Starbeamrainbowlabs

Stardust
Blog


Archive

Mailing List Articles Atom Feed Comments Atom Feed Twitter Reddit Facebook

Tag Cloud

3d account algorithms announcement architecture archives arduino artificial intelligence artix assembly async audio bash batch blog bookmarklet booting c sharp c++ challenge chrome os code codepen coding conundrums coding conundrums evolved command line compilers compiling css dailyprogrammer debugging demystification distributed computing downtime electronics email embedded systems encryption es6 features event experiment external first impressions future game github github gist graphics hardware hardware meetup holiday html html5 html5 canvas infrastructure interfaces internet io.js jabber javascript js bin labs learning library linux low level lua maintenance manjaro network networking node.js operating systems performance photos php pixelbot portable privacy programming problems project projects prolog protocol protocols pseudo 3d python reddit reference release releases resource review rust secrets security series list server software sorting source code control statistics svg technical terminal textures three thing game three.js tool tutorial tutorials twitter ubuntu university update updates upgrade version control virtual reality virtualisation visual web website windows windows 10 xmpp xslt

A Script to update Node.js to the latest version

As you may be aware, io.js and Node.js have merged into one project once again. While this is good news for the community, it also means that those of us using a bash script to update io.js to the latest version (like myself) need to find another method to stay up to date.

I found nvm, but I found it really didn't work with my current setup on my server. I took a look at the iojs-update script I found online that I've been using, and I found that it wasn't too tough to reconfigure for Node.js. Now that it's working, I thought that I'd post here so that you can use it too. I'm using it with Ubuntu 15.04, but it should work with any Debian based system.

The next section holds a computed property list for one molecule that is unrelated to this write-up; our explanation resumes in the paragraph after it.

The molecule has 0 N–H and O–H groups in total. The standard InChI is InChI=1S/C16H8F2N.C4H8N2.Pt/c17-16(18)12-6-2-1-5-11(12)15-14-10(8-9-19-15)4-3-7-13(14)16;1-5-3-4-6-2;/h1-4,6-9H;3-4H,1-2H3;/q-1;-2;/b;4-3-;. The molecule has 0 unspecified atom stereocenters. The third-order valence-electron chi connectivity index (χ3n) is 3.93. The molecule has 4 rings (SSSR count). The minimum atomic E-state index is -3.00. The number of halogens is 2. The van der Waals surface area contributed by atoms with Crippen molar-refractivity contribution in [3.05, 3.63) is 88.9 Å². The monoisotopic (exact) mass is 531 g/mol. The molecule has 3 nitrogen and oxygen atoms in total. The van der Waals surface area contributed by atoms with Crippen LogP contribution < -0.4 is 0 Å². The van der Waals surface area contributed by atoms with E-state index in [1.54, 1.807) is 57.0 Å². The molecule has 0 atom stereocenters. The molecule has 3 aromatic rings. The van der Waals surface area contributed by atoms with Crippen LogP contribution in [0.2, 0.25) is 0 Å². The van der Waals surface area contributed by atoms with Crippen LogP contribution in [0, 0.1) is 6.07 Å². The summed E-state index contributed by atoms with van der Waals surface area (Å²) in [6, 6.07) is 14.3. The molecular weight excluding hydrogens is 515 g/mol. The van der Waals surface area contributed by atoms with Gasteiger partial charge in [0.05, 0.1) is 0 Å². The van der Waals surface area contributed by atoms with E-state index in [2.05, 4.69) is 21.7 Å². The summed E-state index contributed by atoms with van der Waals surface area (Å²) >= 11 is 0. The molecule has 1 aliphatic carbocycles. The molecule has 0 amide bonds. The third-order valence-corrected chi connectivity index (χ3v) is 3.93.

I've forgotton the original author's name, but if you post in the comments, I'll credit you appropriately in this post.

Here's a link to the gist: https://gist.github.com/sbrl/48e6423f2e97462149ef

If you just want to download and run it, here's a command to download it to your ~/bin folder and execute it:

cd ~/bin && curl -OL https://gist.github.com/sbrl/48e6423f2e97462149ef/raw/9bf780f8685634dbaae6e0a229d2ad551f3323ed/node-update && chmod +x node-update && sudo ./node-update

If someone knows of an up to date ppa, I'll gladly use that instead.

I hope this helps someone out!

A Distributed solution to /r/dailyprogrammer Challenge #223

A little while ago, I wrote my first distributed computing program to solve the second optional challenge to /r/dailyprogrammer's #223rd problem. I wrote it in Javascript, because I know really know how to utilise the tcp/ip networking stack in any other language yet :(

Anyway, if you want to check out my source code, I have put it up on GitHub. Below I will explain how you can get started with the pair for scripts I wrote, and how they work

Getting Started

Getting started is easy. Just clone the repository & cd into the new directory:

git clone https://github.com/sbrl/dailyprogrammer-223.git
cd dailyprogrammer-223

Then install the dependency:

npm install

Then you can start a server like so:

node server.js 4321 # starts a new server on port 4321

Or you can start a client like this:

node client.js starbeamrainbowlabs.com:9999

Note that I have used some ES6 features (check out my ES6: Features series), so if you are using Node.js and not io.js, you will need to tack on the --harmony flag in order to get them to work.

It works by mapping the search space (aaaaa to zzzzz) to a set of numbers, starting at 0. I used an ES6 generator to keep track of where we have got up to, wrapped in a function that handles reallocating work units that haven't been completed within a certain time limit. Each work unit consist of 16 words by default (though it can be changed), with the time limit set to 5 times the number of words in the block.

Next time, I will write the client so that it is compatible with a conventional browser - this should make it much easier for people to contribute their CPU time!

Art by Mythdael